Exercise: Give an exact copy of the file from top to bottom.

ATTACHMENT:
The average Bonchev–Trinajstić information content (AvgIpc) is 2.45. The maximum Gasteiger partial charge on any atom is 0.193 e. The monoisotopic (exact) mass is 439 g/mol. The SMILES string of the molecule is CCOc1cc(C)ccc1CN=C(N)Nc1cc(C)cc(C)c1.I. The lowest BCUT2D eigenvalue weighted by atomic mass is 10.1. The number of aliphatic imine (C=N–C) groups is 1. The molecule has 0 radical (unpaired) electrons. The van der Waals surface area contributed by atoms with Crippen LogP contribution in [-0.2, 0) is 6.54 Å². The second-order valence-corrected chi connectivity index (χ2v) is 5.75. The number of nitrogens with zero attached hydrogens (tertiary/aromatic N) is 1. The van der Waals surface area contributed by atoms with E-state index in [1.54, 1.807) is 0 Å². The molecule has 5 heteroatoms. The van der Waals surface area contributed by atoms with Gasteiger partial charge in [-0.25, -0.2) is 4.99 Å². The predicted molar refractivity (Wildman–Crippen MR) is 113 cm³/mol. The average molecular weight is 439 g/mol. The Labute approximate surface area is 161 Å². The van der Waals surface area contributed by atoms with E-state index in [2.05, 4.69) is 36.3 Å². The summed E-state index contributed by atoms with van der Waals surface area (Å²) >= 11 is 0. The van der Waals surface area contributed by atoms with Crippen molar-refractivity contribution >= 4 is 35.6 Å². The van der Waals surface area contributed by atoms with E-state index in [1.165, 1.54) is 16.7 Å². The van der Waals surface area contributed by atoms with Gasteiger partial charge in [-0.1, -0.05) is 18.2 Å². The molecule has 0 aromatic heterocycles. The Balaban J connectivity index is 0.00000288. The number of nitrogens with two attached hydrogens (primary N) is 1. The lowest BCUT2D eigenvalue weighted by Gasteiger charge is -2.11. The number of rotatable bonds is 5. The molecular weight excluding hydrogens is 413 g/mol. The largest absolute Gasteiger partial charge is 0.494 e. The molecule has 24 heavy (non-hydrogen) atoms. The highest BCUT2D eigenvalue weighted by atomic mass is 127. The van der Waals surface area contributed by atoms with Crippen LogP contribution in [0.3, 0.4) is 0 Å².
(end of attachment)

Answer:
The average Bonchev–Trinajstić information content (AvgIpc) is 2.45. The maximum Gasteiger partial charge on any atom is 0.193 e. The monoisotopic (exact) mass is 439 g/mol. The SMILES string of the molecule is CCOc1cc(C)ccc1CN=C(N)Nc1cc(C)cc(C)c1.I. The lowest BCUT2D eigenvalue weighted by atomic mass is 10.1. The number of aliphatic imine (C=N–C) groups is 1. The molecule has 0 radical (unpaired) electrons. The van der Waals surface area contributed by atoms with Crippen LogP contribution in [-0.2, 0) is 6.54 Å². The second-order valence-corrected chi connectivity index (χ2v) is 5.75. The number of nitrogens with zero attached hydrogens (tertiary/aromatic N) is 1. The van der Waals surface area contributed by atoms with E-state index in [1.54, 1.807) is 0 Å². The molecule has 5 heteroatoms. The van der Waals surface area contributed by atoms with Gasteiger partial charge in [-0.25, -0.2) is 4.99 Å². The predicted molar refractivity (Wildman–Crippen MR) is 113 cm³/mol. The average molecular weight is 439 g/mol. The Labute approximate surface area is 161 Å². The van der Waals surface area contributed by atoms with E-state index in [2.05, 4.69) is 36.3 Å². The summed E-state index contributed by atoms with van der Waals surface area (Å²) >= 11 is 0. The van der Waals surface area contributed by atoms with Crippen molar-refractivity contribution >= 4 is 35.6 Å². The van der Waals surface area contributed by atoms with E-state index in [1.165, 1.54) is 16.7 Å². The van der Waals surface area contributed by atoms with Gasteiger partial charge in [-0.1, -0.05) is 18.2 Å². The molecule has 0 aromatic heterocycles. The Balaban J connectivity index is 0.00000288. The number of nitrogens with two attached hydrogens (primary N) is 1. The lowest BCUT2D eigenvalue weighted by Gasteiger charge is -2.11. The number of rotatable bonds is 5. The molecular weight excluding hydrogens is 413 g/mol. The largest absolute Gasteiger partial charge is 0.494 e. The molecule has 24 heavy (non-hydrogen) atoms. The highest BCUT2D eigenvalue weighted by atomic mass is 127. The van der Waals surface area contributed by atoms with Crippen LogP contribution in [0.3, 0.4) is 0 Å².